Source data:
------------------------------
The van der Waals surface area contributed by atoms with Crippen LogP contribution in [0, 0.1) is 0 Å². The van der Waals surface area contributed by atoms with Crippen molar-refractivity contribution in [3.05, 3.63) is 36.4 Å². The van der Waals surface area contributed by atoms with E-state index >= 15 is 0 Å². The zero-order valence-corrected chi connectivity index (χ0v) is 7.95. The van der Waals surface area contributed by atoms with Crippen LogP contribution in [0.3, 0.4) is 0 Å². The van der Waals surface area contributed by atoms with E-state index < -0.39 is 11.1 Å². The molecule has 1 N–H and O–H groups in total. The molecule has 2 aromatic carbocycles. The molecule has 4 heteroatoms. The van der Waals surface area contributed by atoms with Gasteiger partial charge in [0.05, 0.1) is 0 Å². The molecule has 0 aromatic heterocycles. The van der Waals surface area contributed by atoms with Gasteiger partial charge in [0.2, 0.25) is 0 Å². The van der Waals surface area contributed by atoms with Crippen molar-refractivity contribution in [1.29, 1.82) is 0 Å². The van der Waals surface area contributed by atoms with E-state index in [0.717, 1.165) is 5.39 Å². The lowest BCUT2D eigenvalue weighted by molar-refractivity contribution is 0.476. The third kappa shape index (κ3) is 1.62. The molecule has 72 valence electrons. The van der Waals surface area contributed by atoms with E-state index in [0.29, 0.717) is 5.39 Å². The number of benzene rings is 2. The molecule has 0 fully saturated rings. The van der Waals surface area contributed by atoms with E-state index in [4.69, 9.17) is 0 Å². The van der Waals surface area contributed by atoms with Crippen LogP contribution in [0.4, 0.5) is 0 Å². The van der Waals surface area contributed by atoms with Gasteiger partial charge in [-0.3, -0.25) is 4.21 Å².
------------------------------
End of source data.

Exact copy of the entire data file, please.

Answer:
The van der Waals surface area contributed by atoms with Crippen LogP contribution in [0, 0.1) is 0 Å². The van der Waals surface area contributed by atoms with Crippen molar-refractivity contribution in [3.05, 3.63) is 36.4 Å². The van der Waals surface area contributed by atoms with E-state index >= 15 is 0 Å². The zero-order valence-corrected chi connectivity index (χ0v) is 7.95. The van der Waals surface area contributed by atoms with Crippen LogP contribution in [0.3, 0.4) is 0 Å². The van der Waals surface area contributed by atoms with E-state index < -0.39 is 11.1 Å². The molecule has 1 N–H and O–H groups in total. The molecule has 2 aromatic carbocycles. The molecule has 4 heteroatoms. The van der Waals surface area contributed by atoms with Gasteiger partial charge in [0.05, 0.1) is 0 Å². The molecule has 0 aromatic heterocycles. The van der Waals surface area contributed by atoms with Gasteiger partial charge in [0.2, 0.25) is 0 Å². The van der Waals surface area contributed by atoms with Crippen molar-refractivity contribution in [1.29, 1.82) is 0 Å². The van der Waals surface area contributed by atoms with E-state index in [0.717, 1.165) is 5.39 Å². The lowest BCUT2D eigenvalue weighted by molar-refractivity contribution is 0.476. The third kappa shape index (κ3) is 1.62. The molecule has 72 valence electrons. The van der Waals surface area contributed by atoms with E-state index in [0.29, 0.717) is 5.39 Å². The number of benzene rings is 2. The molecule has 0 fully saturated rings. The van der Waals surface area contributed by atoms with E-state index in [4.69, 9.17) is 0 Å². The van der Waals surface area contributed by atoms with Crippen LogP contribution in [0.4, 0.5) is 0 Å². The van der Waals surface area contributed by atoms with Gasteiger partial charge in [-0.3, -0.25) is 4.21 Å².